Category Archives: KBC History

A bit more about our 160yo community of faith!

160 Years of KBC (Pt. 4)

Women Missionaries

irisThe Rev James Blaikie passionately supported overseas missions and encouraged Iris Seymour to go to Mymensingh in Bangladesh in 1888. It was part of a revolution in missionary activity.

In 1854 Elizabeth Sale, the wife of a Baptist Missionary in India was invited to a Zenana, the closed women’s quarters of a Hindu household. This opened a whole field of mission work that was closed to men. In 1867 the Baptist Missionary Society in London set up a Zenana mission and in 1872 Hanna Martin, the wife of the minister at Collins St established a Victorian auxiliary of the Zenana mission. This auxiliary supported two Indian Zenana Missionaries, one in Calcutta, the other in Delhi.

In 1882 Ellen Arnold and Marie Gilbert from South Australia had begun mission work in Bengal. Arnold and Gilbert built a house in Faridpur and in Jan 1884 they moved in. But Arnold’s health failed and she had to be repatriated. The sea voyage worked wonders and she arrived home well enough to tour the country publicising the mission.

In 1885 she returned to Bengal (Bangladesh) with four other women: Alice Pippin from South Australia, Ruth Wilkin and Marion Fuller from Victoria and Martha Plested from Queensland. These women were dubbed the ‘Five Barley Loaves’, when they were commissioned in South Australia.

In 1888 Iris Seymour joined them. This was the same year that Fuller and Wilkin opened a school, the Victoria Mission Girls School for Hindu girls in Mymensingh. Iris worked as a Zenana missionary until 1899 when she was appointed the head mistress of the school. She held this position for 24 years and won the respect of all, including government and educational authorities. The school had a hostel for 30 girls and is still functioning today.

Iris returned to Kew in 1919 and was an active member until her death in 1937, aged 76. She had been a member of the church for over 50 years.

Amy Moore was an OMF missionary who was equally significant. She began services for the newly arrived Vietnamese boat people in Richmond in 1978. Merryl Smith took over in 1980 and in 1981 the Rev Nguhen Huu Tin was appointed as an assistant pastor at Kew Baptist to lead them. This congregation is now led by Pastor Khoi Doan and is a significant part of our church.

Yet it all began with Amy chatting up Vietnamese tram conductors on her way to town!

John Sampson

160 Years of KBC (Pt. 3)

[pictured above: the KBC Choir from the 1890s]

WORSHIP

When Joseph Foy died in 1879 there were no locally trained ministers so the church recruited a man with a tremendous reputation from Mansfield Nottinghamshire, Rev Henry Marsden. He was man of action, a graduate of Spurgeon’s college who in his six years at Mansfield had grown the congregation from 40 to 200. But there was a downside. He applied to join the Baptist Annuity Fund in 1879 but was rejected on medical grounds and advised to move to healthier climes. So he left for Melbourne three weeks later. In May 1880 he was snapped up by Kew and set about building a new church on Cotham Rd and attracting a much larger congregation. But his health failed and he died 18 months later, in 1882, aged 30, before the new church was completed.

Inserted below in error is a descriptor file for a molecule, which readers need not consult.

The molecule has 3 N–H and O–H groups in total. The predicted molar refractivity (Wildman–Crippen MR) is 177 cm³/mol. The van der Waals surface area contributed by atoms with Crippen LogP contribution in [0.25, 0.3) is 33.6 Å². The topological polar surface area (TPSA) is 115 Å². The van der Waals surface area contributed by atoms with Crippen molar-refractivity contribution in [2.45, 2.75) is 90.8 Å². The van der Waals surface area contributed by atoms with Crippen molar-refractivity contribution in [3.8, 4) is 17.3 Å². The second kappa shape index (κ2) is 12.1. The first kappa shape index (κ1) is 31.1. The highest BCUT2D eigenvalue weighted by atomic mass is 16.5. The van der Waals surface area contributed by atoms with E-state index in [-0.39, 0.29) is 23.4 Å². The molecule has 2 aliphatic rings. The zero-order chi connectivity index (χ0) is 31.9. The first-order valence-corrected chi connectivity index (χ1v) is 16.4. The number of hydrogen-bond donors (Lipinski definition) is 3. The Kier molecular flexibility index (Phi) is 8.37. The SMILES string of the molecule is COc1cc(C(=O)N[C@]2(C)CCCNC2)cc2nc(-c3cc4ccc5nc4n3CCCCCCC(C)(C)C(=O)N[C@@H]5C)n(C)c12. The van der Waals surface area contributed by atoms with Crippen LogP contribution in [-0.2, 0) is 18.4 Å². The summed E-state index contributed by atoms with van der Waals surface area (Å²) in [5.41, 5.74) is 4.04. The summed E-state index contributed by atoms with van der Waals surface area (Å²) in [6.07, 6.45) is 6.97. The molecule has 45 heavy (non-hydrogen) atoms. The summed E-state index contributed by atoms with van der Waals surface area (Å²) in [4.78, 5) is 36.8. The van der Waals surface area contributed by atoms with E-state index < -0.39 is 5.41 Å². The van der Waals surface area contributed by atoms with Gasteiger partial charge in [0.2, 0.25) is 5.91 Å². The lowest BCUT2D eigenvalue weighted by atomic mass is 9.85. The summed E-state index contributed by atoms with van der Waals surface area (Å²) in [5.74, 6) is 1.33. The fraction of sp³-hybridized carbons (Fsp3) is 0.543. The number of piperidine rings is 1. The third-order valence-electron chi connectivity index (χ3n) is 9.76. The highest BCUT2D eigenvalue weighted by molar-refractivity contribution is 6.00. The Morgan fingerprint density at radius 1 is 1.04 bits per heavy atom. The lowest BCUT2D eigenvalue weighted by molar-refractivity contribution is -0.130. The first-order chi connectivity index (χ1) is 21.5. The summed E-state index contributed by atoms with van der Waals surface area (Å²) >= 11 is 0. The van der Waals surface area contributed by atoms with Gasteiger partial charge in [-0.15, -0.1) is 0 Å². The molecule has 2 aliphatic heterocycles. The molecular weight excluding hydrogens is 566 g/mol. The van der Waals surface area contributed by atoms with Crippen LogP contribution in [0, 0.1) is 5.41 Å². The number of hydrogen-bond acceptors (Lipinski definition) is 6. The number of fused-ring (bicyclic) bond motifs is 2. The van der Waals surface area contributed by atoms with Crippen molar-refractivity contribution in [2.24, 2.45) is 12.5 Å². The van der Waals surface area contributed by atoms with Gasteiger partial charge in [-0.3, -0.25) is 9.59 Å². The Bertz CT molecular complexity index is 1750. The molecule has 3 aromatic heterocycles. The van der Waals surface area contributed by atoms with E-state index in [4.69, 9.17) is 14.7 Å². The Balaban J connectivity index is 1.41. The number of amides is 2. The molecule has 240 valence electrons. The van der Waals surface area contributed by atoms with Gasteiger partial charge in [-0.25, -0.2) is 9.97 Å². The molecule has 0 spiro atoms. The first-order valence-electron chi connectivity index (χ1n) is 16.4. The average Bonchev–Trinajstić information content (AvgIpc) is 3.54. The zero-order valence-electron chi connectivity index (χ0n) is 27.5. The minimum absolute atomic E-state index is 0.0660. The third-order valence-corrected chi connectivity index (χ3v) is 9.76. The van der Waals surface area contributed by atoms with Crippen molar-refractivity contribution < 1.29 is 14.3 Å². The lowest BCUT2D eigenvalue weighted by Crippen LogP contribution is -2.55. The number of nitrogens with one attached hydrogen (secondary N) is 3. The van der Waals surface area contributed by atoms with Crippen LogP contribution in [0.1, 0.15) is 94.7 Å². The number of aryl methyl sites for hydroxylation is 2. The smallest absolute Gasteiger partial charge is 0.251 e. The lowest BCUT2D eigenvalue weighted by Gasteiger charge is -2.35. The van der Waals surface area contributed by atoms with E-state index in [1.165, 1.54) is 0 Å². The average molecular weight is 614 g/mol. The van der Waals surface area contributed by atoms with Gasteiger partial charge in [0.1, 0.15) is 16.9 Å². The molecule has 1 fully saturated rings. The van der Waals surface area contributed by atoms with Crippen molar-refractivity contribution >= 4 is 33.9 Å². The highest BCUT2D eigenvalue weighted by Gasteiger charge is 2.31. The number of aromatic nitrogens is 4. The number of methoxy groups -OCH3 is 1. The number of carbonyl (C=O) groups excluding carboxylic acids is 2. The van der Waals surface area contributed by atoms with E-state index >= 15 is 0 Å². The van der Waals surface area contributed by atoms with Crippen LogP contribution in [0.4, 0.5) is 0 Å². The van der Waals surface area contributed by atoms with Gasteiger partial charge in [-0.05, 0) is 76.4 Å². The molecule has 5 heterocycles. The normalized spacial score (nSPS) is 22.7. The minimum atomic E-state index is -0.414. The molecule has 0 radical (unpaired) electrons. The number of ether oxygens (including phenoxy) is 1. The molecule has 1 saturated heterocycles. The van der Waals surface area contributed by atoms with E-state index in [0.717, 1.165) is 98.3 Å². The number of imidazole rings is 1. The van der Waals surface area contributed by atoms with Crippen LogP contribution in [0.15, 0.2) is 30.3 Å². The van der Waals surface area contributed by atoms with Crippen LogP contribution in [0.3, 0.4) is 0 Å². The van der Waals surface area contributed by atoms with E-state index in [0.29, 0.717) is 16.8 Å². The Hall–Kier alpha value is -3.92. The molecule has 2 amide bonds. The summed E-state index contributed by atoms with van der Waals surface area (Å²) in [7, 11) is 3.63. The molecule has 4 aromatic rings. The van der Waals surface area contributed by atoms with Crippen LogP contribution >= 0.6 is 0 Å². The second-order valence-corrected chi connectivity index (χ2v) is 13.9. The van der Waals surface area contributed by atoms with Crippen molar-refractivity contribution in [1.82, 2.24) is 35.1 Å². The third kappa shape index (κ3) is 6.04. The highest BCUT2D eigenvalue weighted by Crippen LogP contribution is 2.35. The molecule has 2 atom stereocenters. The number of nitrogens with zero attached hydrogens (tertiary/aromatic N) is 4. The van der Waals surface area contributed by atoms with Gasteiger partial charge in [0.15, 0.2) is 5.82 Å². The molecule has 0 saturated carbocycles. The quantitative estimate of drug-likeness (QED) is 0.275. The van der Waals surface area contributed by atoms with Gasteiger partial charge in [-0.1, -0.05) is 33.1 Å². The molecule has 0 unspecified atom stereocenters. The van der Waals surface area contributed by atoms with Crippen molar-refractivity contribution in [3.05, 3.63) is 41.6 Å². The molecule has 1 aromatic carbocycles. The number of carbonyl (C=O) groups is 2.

The deacons, of whom Courtney Walrond was now the oldest serving member, then appointed James Blaikie, another outstanding preacher from Spurgeon’s college. Blaikie moved into Marsden’s new church and while here founded the Christian Endeavour Society that was so significant for the next 70 years. In 1892, the Rev J B Gillison succeeded him, but like Marsden he was in poor health and had to resign in a little over a year. These three men shaped the pattern of worship for the next 100 years.

The focus was on preaching as reflected in the design of the present auditorium with the pulpit up front and central, the communion table and the baptistry underneath, and the choir and pipe organ on the side. With universal education everyone could read, so hymnbooks could be used.

But by the end of the century things had begun to change. The pulpit was abandoned in the late 1990s when Ruth Sampson could not get up the stairs to preach. The hymnbooks were supplemented with an overhead projector in the 1990s and were removed from the pews around 2010. The choir was disbanded around 2012.

So we are exploring new territory as we build a new auditorium to provide a space for worship. Will we have a media booth with a sound system and overhead screens? Will we refurbish the baptistry and make it a feature at the entrance to new space? Will the pipe organ and the pews be removed?  I look forward to seeing how it all turns out.

Worship is the heart of Kew Baptist.

John Sampson

160 Years of KBC (Pt. 2)

Karana and the Res

When the Rev Arthur Wilkins came to Kew in 1953 it was a large church of around 400 and blessed with strong leaders. These included the Rev J H Newnham, Dr F W Boreham and Rev J H Kitchen. Newnham had been pastor of the church from 1926-1941 and Boreham from 1941-1944 and both had retained their membership at Kew. Newnham left to be the Superintendent of the Home Mission Department of the BUV. Dr F W Boreham was a world famous Baptist writer. In addition the Rev J H Kitchen had retired from the China Inland Mission in 1951 and he also lived here, providing a home for the children of missionaries.

This strength was seen in the 1956 Centenary celebrations where the Rev Oscar Johnson of St Louis preached and Dr E (Pearly) Gates the song leader from Mississippi attracted large crowds.

The church marked the centenary first by renovating the Cotham Rd church then building Karana, a nursing home in Walpole St on properties bequeathed by Miss Ruth Wilkin to the BUV. Karana was initially managed by a committee made up of equal numbers of representatives of Kew Baptist and the BUV but over the years it has been extended and redeveloped so that it is now a very large complex managed by Baptcare. The church supports it through regular visits and the supply of preachers for Sunday services.

The other major development was that of a Youth Hostel. This was based on the radical concept of a co-ed residential institution for youth. It began in Moore Potter House in Canterbury Rd when the Baptist Training Institute for training deaconesses and missionaries closed. The Hostel initially catered for paid workers and students but the two groups proved incompatible so it now only accepts students.